Investigate neighborhood amenitiesLook for communities that have a lot of amenities.
"The more varied amenities you can find in a community, the better it is," Kline says. Communities that offer tennis and basketball courts have a stronger value than places where you have to drive 20 minutes to get to anything.
"People want to live close to things like parks, libraries and shops, and they would prefer to walk there rather than drive if they can," Kline says.
Check out the schoolsHomebuyers should look for a neighborhood within a good school district, even if they don't have children. Families always want to purchase homes in such neighborhoods.
Due to Fair Housing laws, real estate agents cannot discuss whether schools are good or bad. However, consumers can find test scores and other statistics on school district websites and school reviews on the Internet.
Know the local crime rateCrime rates also influence neighborhood values. Look at police district websites or call the local police substation to ask about crime statistics for individual neighborhoods, Sidorowicz says.
Hoefer says it's important to look at crime trends: "You do not want to buy in an area where crimes of any kind are increasing."
In areas with improving crime rates, it may take time for perception to catch up to reality, Hoefer says.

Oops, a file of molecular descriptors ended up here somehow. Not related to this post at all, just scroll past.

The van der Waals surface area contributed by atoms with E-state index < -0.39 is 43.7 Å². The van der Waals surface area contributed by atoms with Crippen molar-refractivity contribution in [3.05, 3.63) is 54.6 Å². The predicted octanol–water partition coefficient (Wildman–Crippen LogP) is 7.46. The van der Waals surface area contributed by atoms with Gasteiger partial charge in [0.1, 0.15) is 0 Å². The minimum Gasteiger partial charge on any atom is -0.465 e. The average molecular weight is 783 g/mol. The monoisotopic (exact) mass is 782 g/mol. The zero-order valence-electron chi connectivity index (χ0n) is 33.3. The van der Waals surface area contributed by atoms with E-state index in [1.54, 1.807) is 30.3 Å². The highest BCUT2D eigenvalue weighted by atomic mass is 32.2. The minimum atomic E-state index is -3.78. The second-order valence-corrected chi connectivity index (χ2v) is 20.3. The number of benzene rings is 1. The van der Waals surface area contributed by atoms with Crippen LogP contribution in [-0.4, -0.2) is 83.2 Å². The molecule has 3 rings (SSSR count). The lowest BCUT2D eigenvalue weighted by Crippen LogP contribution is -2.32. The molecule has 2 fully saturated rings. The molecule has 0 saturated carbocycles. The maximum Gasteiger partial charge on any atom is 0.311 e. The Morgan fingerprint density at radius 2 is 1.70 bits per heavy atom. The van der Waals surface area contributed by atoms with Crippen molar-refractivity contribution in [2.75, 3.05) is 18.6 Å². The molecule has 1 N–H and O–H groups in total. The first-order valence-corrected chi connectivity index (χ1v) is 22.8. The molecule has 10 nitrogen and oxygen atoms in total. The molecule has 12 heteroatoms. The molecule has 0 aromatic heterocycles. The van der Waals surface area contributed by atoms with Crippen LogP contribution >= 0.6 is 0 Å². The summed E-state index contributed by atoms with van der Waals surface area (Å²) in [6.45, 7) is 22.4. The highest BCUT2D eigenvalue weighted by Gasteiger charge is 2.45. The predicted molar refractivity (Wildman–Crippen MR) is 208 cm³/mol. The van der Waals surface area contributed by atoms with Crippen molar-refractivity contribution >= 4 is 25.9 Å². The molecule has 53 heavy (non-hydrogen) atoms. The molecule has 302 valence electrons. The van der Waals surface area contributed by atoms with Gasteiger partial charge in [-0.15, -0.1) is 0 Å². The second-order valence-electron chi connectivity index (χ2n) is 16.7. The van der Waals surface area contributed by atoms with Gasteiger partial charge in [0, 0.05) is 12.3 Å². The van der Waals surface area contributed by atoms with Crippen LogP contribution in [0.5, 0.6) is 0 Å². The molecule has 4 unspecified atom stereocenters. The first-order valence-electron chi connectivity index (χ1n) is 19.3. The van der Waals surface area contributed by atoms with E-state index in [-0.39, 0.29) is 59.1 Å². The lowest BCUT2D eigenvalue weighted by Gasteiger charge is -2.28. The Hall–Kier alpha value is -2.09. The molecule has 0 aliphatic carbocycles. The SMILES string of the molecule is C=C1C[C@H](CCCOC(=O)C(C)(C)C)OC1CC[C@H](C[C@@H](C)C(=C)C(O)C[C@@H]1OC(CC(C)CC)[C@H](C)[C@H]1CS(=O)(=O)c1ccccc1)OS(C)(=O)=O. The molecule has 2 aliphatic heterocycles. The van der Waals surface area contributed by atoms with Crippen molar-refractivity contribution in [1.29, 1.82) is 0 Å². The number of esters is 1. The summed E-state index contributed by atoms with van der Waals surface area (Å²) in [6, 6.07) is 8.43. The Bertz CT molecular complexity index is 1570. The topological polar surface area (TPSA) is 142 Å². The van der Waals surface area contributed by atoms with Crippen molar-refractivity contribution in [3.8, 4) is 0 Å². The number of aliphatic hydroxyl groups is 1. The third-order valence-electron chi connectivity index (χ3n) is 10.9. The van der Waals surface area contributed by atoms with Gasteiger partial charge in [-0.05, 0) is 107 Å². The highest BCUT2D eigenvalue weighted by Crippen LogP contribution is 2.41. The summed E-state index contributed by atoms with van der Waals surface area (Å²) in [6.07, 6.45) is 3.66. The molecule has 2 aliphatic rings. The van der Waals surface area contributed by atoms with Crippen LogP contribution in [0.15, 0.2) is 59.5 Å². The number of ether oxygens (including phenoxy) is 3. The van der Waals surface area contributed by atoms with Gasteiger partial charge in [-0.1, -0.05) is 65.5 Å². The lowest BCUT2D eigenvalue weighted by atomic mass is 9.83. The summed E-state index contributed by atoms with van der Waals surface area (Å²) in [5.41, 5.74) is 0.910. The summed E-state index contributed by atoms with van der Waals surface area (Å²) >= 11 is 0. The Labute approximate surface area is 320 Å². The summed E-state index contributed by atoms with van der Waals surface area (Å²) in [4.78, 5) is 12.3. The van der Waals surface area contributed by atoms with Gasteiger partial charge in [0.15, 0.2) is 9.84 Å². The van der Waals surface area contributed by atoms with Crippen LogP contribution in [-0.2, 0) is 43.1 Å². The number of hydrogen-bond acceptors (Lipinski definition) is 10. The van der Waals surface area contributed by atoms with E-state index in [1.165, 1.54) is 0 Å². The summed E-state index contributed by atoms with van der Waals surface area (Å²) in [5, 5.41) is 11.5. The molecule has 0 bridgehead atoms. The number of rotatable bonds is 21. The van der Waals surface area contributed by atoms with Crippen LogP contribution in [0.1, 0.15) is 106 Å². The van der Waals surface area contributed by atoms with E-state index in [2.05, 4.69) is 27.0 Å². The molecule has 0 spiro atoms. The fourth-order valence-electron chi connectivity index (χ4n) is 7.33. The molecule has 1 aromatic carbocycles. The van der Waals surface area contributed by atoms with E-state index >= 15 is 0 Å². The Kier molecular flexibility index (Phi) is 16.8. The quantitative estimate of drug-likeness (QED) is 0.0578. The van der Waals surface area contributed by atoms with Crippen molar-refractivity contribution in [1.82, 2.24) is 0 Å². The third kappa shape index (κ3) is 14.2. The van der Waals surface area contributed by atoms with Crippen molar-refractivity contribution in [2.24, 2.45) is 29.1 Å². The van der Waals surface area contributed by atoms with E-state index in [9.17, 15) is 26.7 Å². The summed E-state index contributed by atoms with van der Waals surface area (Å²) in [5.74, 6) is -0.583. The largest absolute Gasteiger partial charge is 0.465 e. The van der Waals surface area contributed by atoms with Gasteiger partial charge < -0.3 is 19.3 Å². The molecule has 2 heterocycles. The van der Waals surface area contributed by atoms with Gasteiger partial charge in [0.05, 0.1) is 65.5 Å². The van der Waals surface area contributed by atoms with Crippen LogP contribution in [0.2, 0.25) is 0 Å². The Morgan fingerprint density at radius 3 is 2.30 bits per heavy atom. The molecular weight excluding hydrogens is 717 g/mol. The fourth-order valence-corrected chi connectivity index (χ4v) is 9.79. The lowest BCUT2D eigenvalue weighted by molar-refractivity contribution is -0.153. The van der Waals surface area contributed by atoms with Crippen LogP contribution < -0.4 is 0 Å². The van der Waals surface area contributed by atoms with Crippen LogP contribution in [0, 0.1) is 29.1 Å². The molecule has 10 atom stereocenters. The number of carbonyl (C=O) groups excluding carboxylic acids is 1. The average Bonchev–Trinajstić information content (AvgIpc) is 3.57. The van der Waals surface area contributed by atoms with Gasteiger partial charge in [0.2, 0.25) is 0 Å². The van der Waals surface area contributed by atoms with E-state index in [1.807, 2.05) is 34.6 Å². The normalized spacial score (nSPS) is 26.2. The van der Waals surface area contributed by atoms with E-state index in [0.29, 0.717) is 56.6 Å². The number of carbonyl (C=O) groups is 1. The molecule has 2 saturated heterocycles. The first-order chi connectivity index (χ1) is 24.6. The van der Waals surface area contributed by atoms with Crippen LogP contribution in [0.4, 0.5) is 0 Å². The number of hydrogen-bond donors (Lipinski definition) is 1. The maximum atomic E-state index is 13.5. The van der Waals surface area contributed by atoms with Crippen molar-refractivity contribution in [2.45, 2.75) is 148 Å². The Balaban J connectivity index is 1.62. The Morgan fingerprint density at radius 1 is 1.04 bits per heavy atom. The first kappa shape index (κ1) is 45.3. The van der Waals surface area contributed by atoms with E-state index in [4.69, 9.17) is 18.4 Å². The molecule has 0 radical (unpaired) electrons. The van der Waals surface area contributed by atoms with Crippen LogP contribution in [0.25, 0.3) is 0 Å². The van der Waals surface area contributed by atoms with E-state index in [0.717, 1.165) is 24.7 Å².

"Buyers need to realize that the stigma of a high crime rate can last a long time and hurt property values, even after crime has dropped," he says.
Gauge the neighborhood's curb appealThe physical appearance of a community can be a strong indicator of its stability.
"If there are too many places in disrepair, that can be an indication of a lack of pride in a community," Kline says. "Places that are well-kept and have some landscaping and fresh paint indicate an area where people will work hard to maintain the value of their property."
Find out about future development plansLearn about future development plans that could have a negative or a positive impact on property values. Talk to real estate agents and research government websites to track down such information.
"There may be a little risk in relying on a revitalization project to improve home prices, but this can be a way to get in on the ground floor of an improving area," Kline says.
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